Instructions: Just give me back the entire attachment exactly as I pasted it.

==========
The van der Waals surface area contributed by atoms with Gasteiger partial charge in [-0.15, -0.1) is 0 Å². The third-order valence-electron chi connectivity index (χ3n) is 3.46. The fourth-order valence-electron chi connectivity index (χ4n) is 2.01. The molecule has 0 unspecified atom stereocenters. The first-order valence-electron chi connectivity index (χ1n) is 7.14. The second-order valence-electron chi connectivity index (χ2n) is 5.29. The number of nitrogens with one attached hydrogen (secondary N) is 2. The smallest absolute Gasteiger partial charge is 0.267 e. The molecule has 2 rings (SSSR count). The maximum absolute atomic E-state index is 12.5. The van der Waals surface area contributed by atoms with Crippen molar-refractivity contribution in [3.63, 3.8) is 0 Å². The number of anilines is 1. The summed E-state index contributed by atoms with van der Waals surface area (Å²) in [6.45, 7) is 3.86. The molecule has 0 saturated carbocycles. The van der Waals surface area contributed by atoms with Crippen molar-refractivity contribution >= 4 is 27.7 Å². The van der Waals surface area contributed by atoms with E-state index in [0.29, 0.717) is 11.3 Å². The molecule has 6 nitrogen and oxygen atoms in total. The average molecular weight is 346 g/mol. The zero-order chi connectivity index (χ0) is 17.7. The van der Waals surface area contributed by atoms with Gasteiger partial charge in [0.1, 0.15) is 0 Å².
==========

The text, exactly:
The van der Waals surface area contributed by atoms with Gasteiger partial charge in [-0.15, -0.1) is 0 Å². The third-order valence-electron chi connectivity index (χ3n) is 3.46. The fourth-order valence-electron chi connectivity index (χ4n) is 2.01. The molecule has 0 unspecified atom stereocenters. The first-order valence-electron chi connectivity index (χ1n) is 7.14. The second-order valence-electron chi connectivity index (χ2n) is 5.29. The number of nitrogens with one attached hydrogen (secondary N) is 2. The smallest absolute Gasteiger partial charge is 0.267 e. The molecule has 2 rings (SSSR count). The maximum absolute atomic E-state index is 12.5. The van der Waals surface area contributed by atoms with Crippen molar-refractivity contribution in [3.63, 3.8) is 0 Å². The number of anilines is 1. The summed E-state index contributed by atoms with van der Waals surface area (Å²) in [6.45, 7) is 3.86. The molecule has 0 saturated carbocycles. The van der Waals surface area contributed by atoms with Crippen molar-refractivity contribution >= 4 is 27.7 Å². The van der Waals surface area contributed by atoms with E-state index in [0.29, 0.717) is 11.3 Å². The molecule has 6 nitrogen and oxygen atoms in total. The average molecular weight is 346 g/mol. The zero-order chi connectivity index (χ0) is 17.7. The van der Waals surface area contributed by atoms with Gasteiger partial charge in [0.1, 0.15) is 0 Å².